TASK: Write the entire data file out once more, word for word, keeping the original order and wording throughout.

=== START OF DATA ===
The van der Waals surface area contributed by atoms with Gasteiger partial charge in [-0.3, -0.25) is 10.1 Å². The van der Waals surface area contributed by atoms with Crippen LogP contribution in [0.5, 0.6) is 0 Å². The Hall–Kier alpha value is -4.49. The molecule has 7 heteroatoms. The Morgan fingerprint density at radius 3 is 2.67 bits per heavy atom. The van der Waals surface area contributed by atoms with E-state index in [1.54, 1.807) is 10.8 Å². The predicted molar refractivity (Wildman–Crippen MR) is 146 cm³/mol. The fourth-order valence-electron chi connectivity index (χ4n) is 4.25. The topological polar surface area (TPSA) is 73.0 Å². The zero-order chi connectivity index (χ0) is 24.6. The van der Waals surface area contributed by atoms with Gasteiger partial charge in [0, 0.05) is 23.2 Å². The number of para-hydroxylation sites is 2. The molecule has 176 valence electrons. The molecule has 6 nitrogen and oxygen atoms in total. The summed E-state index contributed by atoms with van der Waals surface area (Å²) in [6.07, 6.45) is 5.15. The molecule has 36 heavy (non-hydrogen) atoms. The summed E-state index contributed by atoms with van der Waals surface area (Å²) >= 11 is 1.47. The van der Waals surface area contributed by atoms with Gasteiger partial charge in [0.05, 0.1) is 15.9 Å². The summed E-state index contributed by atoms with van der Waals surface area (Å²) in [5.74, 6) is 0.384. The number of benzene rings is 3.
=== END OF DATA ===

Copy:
The van der Waals surface area contributed by atoms with Gasteiger partial charge in [-0.3, -0.25) is 10.1 Å². The van der Waals surface area contributed by atoms with Crippen LogP contribution in [0.5, 0.6) is 0 Å². The Hall–Kier alpha value is -4.49. The molecule has 7 heteroatoms. The Morgan fingerprint density at radius 3 is 2.67 bits per heavy atom. The van der Waals surface area contributed by atoms with E-state index in [1.54, 1.807) is 10.8 Å². The predicted molar refractivity (Wildman–Crippen MR) is 146 cm³/mol. The fourth-order valence-electron chi connectivity index (χ4n) is 4.25. The topological polar surface area (TPSA) is 73.0 Å². The zero-order chi connectivity index (χ0) is 24.6. The van der Waals surface area contributed by atoms with Gasteiger partial charge in [0, 0.05) is 23.2 Å². The number of para-hydroxylation sites is 2. The molecule has 176 valence electrons. The molecule has 6 nitrogen and oxygen atoms in total. The summed E-state index contributed by atoms with van der Waals surface area (Å²) in [6.07, 6.45) is 5.15. The molecule has 36 heavy (non-hydrogen) atoms. The summed E-state index contributed by atoms with van der Waals surface area (Å²) >= 11 is 1.47. The van der Waals surface area contributed by atoms with Gasteiger partial charge in [0.05, 0.1) is 15.9 Å². The summed E-state index contributed by atoms with van der Waals surface area (Å²) in [5.74, 6) is 0.384. The number of benzene rings is 3.